John Battelle, on Twitter’s newly announced Promoted Tweets advertising program:
Ads will be delivered in the grammar of the service itself, not secondary to it.
This could be Twitter’s most significant contribution to online advertising. In the grammar means an ad must fit – and belong – in the primary flow of content. In other words, it can’t visually break up the flow of content, or contextually interrupt a person’s reading by radically departing from the tone and voice present elsewhere on the page (I’m looking at you flashy display ad unit sitting in the middle of an article or blog entry).
So how will those ads get in your grammar? They have to earn the right to be there by scoring a high enough resonance. If they don’t, you won’t see them:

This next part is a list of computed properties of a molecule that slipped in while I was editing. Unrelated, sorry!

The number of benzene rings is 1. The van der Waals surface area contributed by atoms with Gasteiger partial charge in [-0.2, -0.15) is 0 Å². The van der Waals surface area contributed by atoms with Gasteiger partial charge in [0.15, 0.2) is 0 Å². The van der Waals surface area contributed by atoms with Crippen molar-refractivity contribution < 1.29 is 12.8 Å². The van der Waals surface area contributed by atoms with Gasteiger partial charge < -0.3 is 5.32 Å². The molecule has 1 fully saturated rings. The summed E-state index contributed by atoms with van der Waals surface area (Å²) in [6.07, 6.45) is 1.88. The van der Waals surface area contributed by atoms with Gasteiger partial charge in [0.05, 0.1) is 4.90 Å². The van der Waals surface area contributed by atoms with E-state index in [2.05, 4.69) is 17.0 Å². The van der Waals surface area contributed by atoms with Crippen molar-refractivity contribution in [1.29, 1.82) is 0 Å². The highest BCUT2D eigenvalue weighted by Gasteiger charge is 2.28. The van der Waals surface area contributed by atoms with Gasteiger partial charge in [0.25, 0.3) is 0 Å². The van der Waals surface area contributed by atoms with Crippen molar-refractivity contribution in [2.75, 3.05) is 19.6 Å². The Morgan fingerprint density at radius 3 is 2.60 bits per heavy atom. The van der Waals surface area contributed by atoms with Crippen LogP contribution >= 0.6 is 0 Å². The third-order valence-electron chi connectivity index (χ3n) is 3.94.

Twitter will measure what it calls resonance, which takes into account nine factors, including the number of people who saw the post, the number of people who replied to it or passed it on to their followers, and the number of people who clicked on links. If a post does not reach a certain resonance score, Twitter will no longer show it as a promoted post. That means that the company will not have to pay for it, and users will not see ads they do not find useful, Mr. Costolo said.